I’m separating the branches of the external carotid artery. Usually my dissections are sloppy, but I’ve actually done a good job with this. Claire and Olivia have wandered off somewhere and Graham is watching me.
“The superficial temporal is the last branch,” I announce to nobody in particular as I tease it apart with my forceps.
Graham leans over my shoulder. “Really clean,” he says.
I turn and look at him. His compliment seems genuine.
“You really know your stuff lately,” he says.
“Thanks,” I say.
“Is Noel helping you study?”
I scan his comment for sarcasm. It’s clean. He must know about Noel’s past. I wonder how he found out. “Yeah, he is,” I admit.
Noel is, in fact, an amazing teacher. He clearly loves anatomy and his enthusiasm is contagious. I can see how it got transmitted to Elizabeth. I still don’t want to be a surgeon though. I don’t think that’s ever going to change.
“Listen,” Graham says. “I was wondering if you could do me a favor.”
Aha. The favor. No wonder Graham is being so nice all of a sudden. Still, it’s worth a lot to keep the peace. It’s a relief to have Graham being civil and not glaring at me across the cadaver anymore. “What is it?”
“Introduce me to Elizabeth Woodhouse,” he says.
Graham and Elizabeth. Hmm. That’s an interesting concept. Part of me thinks she’d hate him. She’s not a fan of arrogance. Then again, maybe not. She liked pre-injury Noel, after all. “Deal,” I say.
As I’m leaving the hospital, walking with Olivia, I see a familiar face standing just outside the building. A woman with dangerously red hair pulled back from a pale face splattered with way too many freckles. Her vivid green eyes are shooting daggers at me.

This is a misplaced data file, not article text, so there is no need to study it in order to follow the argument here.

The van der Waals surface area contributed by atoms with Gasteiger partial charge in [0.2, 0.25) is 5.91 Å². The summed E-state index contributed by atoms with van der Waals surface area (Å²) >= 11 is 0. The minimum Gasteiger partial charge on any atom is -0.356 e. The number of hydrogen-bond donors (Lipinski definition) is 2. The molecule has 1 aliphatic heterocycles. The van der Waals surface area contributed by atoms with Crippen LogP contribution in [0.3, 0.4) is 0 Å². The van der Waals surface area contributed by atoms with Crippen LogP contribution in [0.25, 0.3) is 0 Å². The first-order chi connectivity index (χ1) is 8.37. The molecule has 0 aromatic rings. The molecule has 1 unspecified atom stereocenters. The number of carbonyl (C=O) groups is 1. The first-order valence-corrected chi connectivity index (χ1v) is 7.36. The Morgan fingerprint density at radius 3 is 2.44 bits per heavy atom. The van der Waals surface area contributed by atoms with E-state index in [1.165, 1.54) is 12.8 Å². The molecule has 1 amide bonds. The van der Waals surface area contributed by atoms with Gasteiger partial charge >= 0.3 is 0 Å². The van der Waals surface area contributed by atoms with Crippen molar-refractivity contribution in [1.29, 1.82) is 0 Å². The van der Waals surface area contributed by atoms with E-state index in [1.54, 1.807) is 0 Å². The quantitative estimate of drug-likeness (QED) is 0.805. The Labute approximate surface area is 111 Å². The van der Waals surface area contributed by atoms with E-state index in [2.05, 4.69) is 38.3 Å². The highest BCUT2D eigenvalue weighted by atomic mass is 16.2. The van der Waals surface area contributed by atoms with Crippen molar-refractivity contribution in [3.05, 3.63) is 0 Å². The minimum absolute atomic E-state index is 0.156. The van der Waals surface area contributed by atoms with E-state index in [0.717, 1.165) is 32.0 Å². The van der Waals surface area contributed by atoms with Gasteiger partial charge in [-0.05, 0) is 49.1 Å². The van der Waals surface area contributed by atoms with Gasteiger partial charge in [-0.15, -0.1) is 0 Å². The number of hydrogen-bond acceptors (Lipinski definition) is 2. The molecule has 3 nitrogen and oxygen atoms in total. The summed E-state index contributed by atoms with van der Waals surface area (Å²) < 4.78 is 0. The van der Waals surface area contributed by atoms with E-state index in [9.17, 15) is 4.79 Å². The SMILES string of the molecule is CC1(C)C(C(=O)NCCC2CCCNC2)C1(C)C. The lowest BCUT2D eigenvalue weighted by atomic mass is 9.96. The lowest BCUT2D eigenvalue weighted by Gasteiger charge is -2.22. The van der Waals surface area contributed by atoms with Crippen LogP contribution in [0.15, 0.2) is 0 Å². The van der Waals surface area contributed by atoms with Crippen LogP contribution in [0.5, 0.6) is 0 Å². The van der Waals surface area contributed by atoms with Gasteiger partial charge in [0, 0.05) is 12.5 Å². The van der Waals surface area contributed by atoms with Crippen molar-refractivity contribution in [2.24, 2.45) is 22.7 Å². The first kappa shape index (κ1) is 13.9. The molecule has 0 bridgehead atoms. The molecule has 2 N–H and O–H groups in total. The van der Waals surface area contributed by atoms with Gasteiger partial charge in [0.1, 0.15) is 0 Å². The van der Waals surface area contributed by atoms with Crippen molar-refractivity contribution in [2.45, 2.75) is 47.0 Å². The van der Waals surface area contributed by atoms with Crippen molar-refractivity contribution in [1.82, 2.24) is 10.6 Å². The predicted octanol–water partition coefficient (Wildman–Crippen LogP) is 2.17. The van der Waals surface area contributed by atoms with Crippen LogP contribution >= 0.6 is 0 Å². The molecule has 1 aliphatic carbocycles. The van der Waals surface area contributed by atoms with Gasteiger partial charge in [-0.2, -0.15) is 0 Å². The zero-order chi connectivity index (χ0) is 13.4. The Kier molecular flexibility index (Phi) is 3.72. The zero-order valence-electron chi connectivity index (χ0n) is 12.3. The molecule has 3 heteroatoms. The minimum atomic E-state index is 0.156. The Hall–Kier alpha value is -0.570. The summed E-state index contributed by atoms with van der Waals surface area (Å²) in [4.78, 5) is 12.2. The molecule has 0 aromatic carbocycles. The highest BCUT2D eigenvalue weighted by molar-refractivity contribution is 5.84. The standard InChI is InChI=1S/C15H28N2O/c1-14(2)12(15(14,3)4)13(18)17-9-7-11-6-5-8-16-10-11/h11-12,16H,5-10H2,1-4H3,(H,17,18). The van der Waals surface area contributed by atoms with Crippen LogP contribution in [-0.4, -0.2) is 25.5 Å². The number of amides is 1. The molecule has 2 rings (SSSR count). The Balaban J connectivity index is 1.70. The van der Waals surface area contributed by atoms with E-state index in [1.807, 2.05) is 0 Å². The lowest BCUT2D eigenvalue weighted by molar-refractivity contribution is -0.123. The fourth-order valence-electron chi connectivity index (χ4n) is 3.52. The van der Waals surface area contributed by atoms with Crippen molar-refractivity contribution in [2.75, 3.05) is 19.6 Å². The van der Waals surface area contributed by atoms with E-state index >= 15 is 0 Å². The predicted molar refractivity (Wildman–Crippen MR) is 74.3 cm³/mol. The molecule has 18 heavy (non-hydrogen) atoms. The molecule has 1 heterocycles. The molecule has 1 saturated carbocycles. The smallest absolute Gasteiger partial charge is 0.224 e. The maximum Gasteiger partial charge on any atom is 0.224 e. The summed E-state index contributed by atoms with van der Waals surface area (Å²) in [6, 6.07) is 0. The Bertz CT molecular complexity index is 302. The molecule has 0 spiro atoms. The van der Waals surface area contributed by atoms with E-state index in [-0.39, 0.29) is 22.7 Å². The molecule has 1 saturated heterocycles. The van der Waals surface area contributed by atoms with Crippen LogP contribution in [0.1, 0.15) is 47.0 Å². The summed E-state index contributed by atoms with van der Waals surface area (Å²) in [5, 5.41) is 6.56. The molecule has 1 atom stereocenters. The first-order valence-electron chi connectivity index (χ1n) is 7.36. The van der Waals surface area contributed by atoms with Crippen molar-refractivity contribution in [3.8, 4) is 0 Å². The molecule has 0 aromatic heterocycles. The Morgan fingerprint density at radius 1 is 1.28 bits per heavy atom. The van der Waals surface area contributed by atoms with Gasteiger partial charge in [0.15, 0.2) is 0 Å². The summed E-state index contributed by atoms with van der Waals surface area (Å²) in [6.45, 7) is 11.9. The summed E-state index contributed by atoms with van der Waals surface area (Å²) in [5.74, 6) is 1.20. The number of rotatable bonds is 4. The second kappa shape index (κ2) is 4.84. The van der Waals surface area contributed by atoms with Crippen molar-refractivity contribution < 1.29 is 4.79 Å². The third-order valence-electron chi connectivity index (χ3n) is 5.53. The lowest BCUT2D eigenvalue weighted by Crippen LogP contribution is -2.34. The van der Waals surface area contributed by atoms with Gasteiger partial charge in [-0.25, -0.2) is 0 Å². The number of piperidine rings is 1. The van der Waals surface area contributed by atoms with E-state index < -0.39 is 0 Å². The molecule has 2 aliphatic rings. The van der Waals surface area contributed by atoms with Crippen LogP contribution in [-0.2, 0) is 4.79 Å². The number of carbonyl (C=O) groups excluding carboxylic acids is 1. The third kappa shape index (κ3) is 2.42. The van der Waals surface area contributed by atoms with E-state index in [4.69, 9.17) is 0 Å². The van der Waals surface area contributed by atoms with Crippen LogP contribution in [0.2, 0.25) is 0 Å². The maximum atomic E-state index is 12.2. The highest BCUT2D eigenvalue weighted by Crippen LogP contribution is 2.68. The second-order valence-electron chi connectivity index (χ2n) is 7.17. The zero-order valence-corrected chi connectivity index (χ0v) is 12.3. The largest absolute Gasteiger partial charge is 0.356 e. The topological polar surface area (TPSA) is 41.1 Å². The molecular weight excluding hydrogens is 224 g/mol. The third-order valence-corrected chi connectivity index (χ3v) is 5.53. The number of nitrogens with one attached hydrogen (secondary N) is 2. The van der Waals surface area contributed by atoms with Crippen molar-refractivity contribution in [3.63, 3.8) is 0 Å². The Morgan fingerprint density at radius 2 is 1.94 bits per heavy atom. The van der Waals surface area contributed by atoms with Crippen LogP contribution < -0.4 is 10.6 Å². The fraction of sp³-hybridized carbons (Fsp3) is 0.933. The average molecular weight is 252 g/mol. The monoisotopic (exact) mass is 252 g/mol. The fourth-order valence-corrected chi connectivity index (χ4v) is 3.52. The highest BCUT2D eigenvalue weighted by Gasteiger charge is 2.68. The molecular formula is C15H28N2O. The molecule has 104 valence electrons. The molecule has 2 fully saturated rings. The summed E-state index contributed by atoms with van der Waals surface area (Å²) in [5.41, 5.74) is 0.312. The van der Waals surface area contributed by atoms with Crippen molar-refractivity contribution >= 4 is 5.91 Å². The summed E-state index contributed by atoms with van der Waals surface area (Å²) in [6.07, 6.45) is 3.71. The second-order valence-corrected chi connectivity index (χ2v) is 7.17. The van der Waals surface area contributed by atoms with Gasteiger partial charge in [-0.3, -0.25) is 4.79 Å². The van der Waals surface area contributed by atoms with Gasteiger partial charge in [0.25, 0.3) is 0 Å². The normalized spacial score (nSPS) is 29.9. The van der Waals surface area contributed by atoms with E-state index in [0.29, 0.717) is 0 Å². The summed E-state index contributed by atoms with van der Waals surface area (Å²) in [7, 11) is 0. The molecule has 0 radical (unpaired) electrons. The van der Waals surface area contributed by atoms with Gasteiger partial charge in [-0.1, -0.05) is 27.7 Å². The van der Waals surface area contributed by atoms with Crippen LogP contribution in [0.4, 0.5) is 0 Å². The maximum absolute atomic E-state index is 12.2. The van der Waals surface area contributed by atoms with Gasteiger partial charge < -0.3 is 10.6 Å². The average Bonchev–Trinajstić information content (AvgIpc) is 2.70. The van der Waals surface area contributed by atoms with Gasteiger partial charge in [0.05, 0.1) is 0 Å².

Noel’s sister. Rose. It’s hard to forget someone who walked in on you when you were in bed with your boyfriend.
She marches up to me, two little pink dots rising up on her pale cheeks. “We need to talk,” she says.
Before she can blab to Olivia about what’s been going on, I excuse myself and tell Olivia I’ll catch up with her later. I can tell Olivia is curious, but since this doesn’t involve her favorite subject (boys), she reluctantly takes off. I follow Rose to a secluded area behind the hospital, where I’m a little afraid she might assault me.
Rose cuts right to the chase. “You need to stop dating Noel.”
“What?” I blink. “Why?”
“Why?” she parrots me. “Why are you dating him in the first place? What’s your angle?”
“Cut the crap,” Rose says. She has such an innocent, sweet face that it’s disconcerting to watch her yelling at me like this. I guess this is kind of what it was like when Noel used to go around acting like such an asshole, back in the old days. “You could date any guy you want. Why Noel? Do you think he has money? Believe me, he doesn’t.”
Why would I think Noel has money? He lives in a shoebox. “I don’t think that…”
“Is this some kind of joke?” Rose asks. “Do you and the other students make fun of him behind his back? Is this some elaborate plan to humiliate him?”
“Oh my god, no!” I can’t believe what I’m hearing. “I’m dating him because… I like him, that’s all.”
Rose frowns at me. “You’re aware he has a severe brain injury, right? Did he tell you that?”
“Yes,” I say. I feel a little embarrassed. She’s right, I guess. I’m dating a guy who has a severe brain injury. What does that say about me? And worse, I think he’s smarter than me. A lot smarter. “But he’s really not that bad…”
Rose lets out a little huff. She grabs her purse, a ratty old green bag that’s sewn together by hand in a few places. She pulls her phone out of the bag and fumbles with it for a minute, then comes up with a photo that she pushes in my face. “This is a picture of Noel at his 28th birthday, just two years ago.”
I know it’s a bad idea for me to look at the photo, but I do anyway. And I have to admit, I’m a little shocked. I vaguely recognize his face, but that’s about it. He’s sitting in a wheelchair, wearing a helmet, a glassy expression in his eyes. Or should I say, eye. The socket where his left eye should be is sunken, the eyelid sealed shut. In fact, that entire side of his face looks swollen and battered. He’s got a white belt across his lap, holding him in the wheelchair, and his sweatpants leg hangs down empty on the left.